When they had finished eating, they escorted Tobias in to her. As he went he remembered the words of Raphael, and he took the live ashes of incense and put the heart and liver of the fish upon them and made a smoke. And when the demon smelled the odor he fled to the remotest parts of Egypt, and the angel bound him. When the door was shut and the two were alone, Tobias got up from the bed and said, "Sister, get up, and let us pray that the Lord may have mercy upon us." And Tobias began to pray, "Blessed art thou, O God of our fathers, and blessed be thy holy and glorious name for ever. Let the heavens and all thy creatures bless thee. Thou madest Adam and gavest him Eve his wife as a helper and support. From them the race of mankind has sprung. Thou didst say, 'It is not good that the man should be alone; let us make a helper for him like himself.' And now, O Lord, I am not taking this kinswoman of mine because of lust, but with sincerity. Grant that we may find mercy and may grow old together." And she said with him, "Amen." --Tobit 8:1-8
Now there was in Jerusalem by the Sheep Gate a pool, in Hebrew called Bethzatha, which has five porticoes. In these lay a multitude of invalids, blind, lame, paralyzed waiting for the moving of the water; for an angel of the Lord* went down at certain seasons into the pool, and troubled the water: whoever stepped in first after the troubling of the water was healed of whatever disease he had. --John 5:2-4
*Tradition identifies this angel as Raphael.
Gabriel is perhaps even more readily recognized than Michael. His role in the Annunciation to Mary of her impending motherhood is his most high profile appearance and marks him as the quintessential angelic messenger. Thus, whenever an angel delivers a message (for example, to Daniel (10:5), or Zechariah (Luke 1:11), or Joseph (Matthew 1:20)), Gabriel is assumed to be the messenger. Likewise, Gabriel is thought to be the angel who appeared to the shepherds at Bethlehem and also the angel who will give the "cry of command" at the coming of the Lord (1 Thessalonians 4:16). Though frequently portrayed in art with feminine characteristics, there is no suggestion in Scripture of a particular gender identity for this archangel whose name means, "God is my strength." Gabriel's traditional feast day in the West is March 24th, the day before the Feast of the Annunciation. In the East, the Synaxis of the Archangel Gabriel is celebrated on the day following Annunciation. In art, Gabriel is often depicted holding a lily, symbolic of his close connection with Mary. In retablos of the Hispanic Southwest, Gabriel holds a monstrance with the consecrated Host of the Eucharist.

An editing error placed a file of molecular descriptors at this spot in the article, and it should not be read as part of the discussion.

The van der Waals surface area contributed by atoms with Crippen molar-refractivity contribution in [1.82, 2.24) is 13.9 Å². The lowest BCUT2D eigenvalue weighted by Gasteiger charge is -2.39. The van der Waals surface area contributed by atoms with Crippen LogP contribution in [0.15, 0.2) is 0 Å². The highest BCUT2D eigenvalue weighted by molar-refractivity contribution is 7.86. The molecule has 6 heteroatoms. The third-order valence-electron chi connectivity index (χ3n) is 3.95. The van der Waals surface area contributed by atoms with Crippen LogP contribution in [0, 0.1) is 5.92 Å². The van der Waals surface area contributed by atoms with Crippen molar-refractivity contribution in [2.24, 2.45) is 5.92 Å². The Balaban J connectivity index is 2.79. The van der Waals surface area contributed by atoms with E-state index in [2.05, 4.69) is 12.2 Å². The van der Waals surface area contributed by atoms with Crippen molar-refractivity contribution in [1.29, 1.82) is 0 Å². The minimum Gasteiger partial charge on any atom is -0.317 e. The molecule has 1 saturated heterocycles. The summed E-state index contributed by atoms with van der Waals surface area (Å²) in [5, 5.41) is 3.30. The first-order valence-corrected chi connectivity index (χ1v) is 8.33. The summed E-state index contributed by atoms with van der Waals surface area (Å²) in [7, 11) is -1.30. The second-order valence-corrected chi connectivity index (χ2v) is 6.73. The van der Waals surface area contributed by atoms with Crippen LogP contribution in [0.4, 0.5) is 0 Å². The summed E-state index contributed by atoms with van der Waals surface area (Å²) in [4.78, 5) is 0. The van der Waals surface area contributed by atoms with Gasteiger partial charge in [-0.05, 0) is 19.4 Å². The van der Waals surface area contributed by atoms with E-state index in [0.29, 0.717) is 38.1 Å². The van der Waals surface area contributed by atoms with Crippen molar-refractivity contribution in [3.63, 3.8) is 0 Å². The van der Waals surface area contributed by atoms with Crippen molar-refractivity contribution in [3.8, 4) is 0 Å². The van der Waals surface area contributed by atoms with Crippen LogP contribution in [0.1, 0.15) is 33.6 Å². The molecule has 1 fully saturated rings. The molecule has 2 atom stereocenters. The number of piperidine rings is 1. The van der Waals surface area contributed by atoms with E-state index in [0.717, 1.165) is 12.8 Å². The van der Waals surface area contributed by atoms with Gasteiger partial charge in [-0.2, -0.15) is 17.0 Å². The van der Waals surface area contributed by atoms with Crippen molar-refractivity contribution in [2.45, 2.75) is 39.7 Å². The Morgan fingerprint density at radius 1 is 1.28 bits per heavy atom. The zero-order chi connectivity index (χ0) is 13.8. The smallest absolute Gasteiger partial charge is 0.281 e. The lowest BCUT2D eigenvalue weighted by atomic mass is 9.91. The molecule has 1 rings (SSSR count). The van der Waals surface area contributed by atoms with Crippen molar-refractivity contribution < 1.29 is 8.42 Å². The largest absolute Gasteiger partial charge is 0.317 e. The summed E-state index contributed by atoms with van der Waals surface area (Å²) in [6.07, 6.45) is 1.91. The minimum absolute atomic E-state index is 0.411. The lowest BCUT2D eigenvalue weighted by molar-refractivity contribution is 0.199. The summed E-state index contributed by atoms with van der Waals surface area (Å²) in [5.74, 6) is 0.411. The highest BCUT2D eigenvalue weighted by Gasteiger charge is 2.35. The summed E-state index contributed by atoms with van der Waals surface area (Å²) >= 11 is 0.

I lifted up my eyes and looked, and behold, a man clothed in linen, whose loins were girded with gold of Uphaz. His body was like beryl, his face like the appearance of lightning, his eyes like flaming torches, his arms and legs like the gleam of burnished bronze, and the sound of his words like the noise of a multitude.... Then I heard the sound of his words; and when I heard the sound of his words, I fell on my face in a deep sleep with my face to the ground. And behold, a hand touched me and set me trembling on my hands and knees. And he said to me, "O Daniel, man greatly beloved, give heed to the words that I speak to you, and stand upright, for now I have been sent to you.... Then he said to me, "Fear not...." --Daniel 10: 5-6, 9-12a
In the sixth month the angel Gabriel was sent from God to a city of Galilee named Nazareth, to a virgin betrothed to a man whose name was Joseph, of the house of David; and the virgin's name was Mary. And he came to her and said, "Hail, O favored one, the Lord is with you!" But she was greatly troubled at the saying and considered in her mind what sort of greeting this might be. And the angel said to her, "Do not be afraid, Mary, for you have found favor with God. And behold, you will conceive and bear a son, and you shall call his name Jesus." --Luke 1:26-31